Smart motion for elevator

I tried to make our elevator move more smoothly so I used “smart motion”,but I don’t know how to get max output,vel,accel,min output from motor,and how to calculate kFF.Any suggestions plz!!


All of this can be found with good old fashioned Trial/Error testing. Before I go into that though, it’s important to understand what this things are.

min and max output is how much you are willing to drive the motor. This is handy because you shouldn’t always drive everything all-ahead-full, and min output is helpful because there’s some amount of energy required to move things. It’s highly unlikely that driving a motor at 0.2% power will make it actually do anything. In short, max output is telling the motor “hey don’t go faster than this please”; and min output is saying “if you’re below this point, round down to zero”. That value is typically represented as a percentage.

Velocity is you telling the elevator how fast you want it to go. Even though you could in theory drive it at 80% power, that doesn’t mean it’s necessarily a good idea. This is pretty much saying “okay, here’s where I want you to be”. And it’s represented as encoder ticks per 100ms.

Acceleration is setting a limit on how fast your motor can change it’s velocity when correcting things. Think of it like this: going instantly from point a to point b is a bad idea, and literally impossible. However, the motor controller will try to do whatever you tell it even if it isn’t actually possible. If you tell it to go from 0 rpm to 1600 rpm as soon as possible, it’ll do everything it can to reach that goal. This makes for really janky control loops, not to mention it’s hecking dangerous.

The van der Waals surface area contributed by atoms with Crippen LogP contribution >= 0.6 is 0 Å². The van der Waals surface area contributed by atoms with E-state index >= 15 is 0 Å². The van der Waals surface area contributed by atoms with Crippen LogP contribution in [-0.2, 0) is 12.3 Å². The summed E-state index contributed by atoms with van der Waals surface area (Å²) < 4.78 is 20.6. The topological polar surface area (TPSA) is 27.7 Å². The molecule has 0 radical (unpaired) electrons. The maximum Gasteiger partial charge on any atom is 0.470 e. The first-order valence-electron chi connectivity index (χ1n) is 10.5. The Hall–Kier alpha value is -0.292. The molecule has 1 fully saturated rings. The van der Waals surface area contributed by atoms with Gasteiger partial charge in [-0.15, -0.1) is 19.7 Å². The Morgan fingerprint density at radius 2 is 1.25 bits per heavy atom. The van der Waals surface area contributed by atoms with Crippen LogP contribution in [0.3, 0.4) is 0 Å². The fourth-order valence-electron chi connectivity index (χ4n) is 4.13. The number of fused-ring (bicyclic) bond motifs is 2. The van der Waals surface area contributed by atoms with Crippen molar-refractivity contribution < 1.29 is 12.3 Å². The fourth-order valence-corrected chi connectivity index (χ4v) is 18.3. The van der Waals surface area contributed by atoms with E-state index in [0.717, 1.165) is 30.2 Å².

Now, the only ‘complex’ topic here is what kF is. I put ‘complex’ in quotes because it’s actually quite simple. In it’s simplest form, kF is the minimum amount of effort required to convert potential (static) energy to kinetic (moving) energy. How you find this is just seeing what is the lowest percentage of speed you can use to get the elevator to ‘beat’ gravity and move on it’s own at all. The reason this is important is because as you get closer to your desired point, the amount of change needed will (hopefully) get smaller. There’s going to be a point where that difference will not actually do anything, but it’s still not quite where you want it. The kF constant tells the software that on top of whatever change it calculates, it also should add x amount of power to make sure that the elevator can actually move.

Once you have those values, you feed them to the software and it does all of the really complex math to figure out that in order to get from point A to point B without breaking, it needs to go X speed. This happens every scheduler run, so that value will proportionately scale down with it, so you get a nice and smooth acceleration and deceleration that lands it exactly where it needs to be.


We are new to the REV ecosystem, and haven’t attempted it yet. But would you know if there a simple way to introduce a gravity term in smart motion? ie for an elevator, a multiplier for positive rotation (going against gravity) versus going with?

I’d avoid SmartMotion entirely; it cascades through the velocity controller. This is a poor choice when you are attempting to control position, and I have not seen teams have good success with SmartMotion as a result.

Generate your motion profile on the RIO and use position control instead.

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I don’t use REV, so I wouldn’t know specifics there. The concepts behind it’s smart motion are the same as what I’m more familliar with which is WPIlib’s VScode and PID Control loops.

As far as introducing a constant for gravity, I’m guessing there’s some value (most likely named kFF, or some variant of FeedForward) that you can manipulate. WPIlib’s PID control has a kF constant for the feedforward value, but I’m not sure about REV’s ecosystem.

However, I agree with Oblarg on using a position control instead of velocity control, and that you should use the RIO to do that.

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